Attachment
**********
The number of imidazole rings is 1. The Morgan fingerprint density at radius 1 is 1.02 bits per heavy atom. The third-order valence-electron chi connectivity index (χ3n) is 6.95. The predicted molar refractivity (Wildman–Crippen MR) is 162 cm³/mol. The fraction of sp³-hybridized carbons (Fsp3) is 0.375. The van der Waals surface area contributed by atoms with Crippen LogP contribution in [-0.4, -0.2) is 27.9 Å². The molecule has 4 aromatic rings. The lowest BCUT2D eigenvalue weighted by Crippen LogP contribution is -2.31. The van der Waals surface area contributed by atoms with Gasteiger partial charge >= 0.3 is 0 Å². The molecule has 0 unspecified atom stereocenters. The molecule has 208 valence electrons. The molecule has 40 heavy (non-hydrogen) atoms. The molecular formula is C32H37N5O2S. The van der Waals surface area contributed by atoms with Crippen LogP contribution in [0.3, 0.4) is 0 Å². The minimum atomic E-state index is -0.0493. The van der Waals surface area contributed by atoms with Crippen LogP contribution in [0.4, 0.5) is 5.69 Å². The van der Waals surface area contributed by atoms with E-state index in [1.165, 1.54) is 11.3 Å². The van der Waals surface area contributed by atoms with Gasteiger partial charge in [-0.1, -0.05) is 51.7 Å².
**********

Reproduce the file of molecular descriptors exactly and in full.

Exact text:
The number of imidazole rings is 1. The Morgan fingerprint density at radius 1 is 1.02 bits per heavy atom. The third-order valence-electron chi connectivity index (χ3n) is 6.95. The predicted molar refractivity (Wildman–Crippen MR) is 162 cm³/mol. The fraction of sp³-hybridized carbons (Fsp3) is 0.375. The van der Waals surface area contributed by atoms with Crippen LogP contribution in [-0.4, -0.2) is 27.9 Å². The molecule has 4 aromatic rings. The lowest BCUT2D eigenvalue weighted by Crippen LogP contribution is -2.31. The van der Waals surface area contributed by atoms with Gasteiger partial charge >= 0.3 is 0 Å². The molecule has 0 unspecified atom stereocenters. The molecule has 208 valence electrons. The molecule has 40 heavy (non-hydrogen) atoms. The molecular formula is C32H37N5O2S. The van der Waals surface area contributed by atoms with Crippen LogP contribution in [0.3, 0.4) is 0 Å². The minimum atomic E-state index is -0.0493. The van der Waals surface area contributed by atoms with Crippen LogP contribution in [0.4, 0.5) is 5.69 Å². The van der Waals surface area contributed by atoms with E-state index in [1.165, 1.54) is 11.3 Å². The van der Waals surface area contributed by atoms with Gasteiger partial charge in [-0.1, -0.05) is 51.7 Å².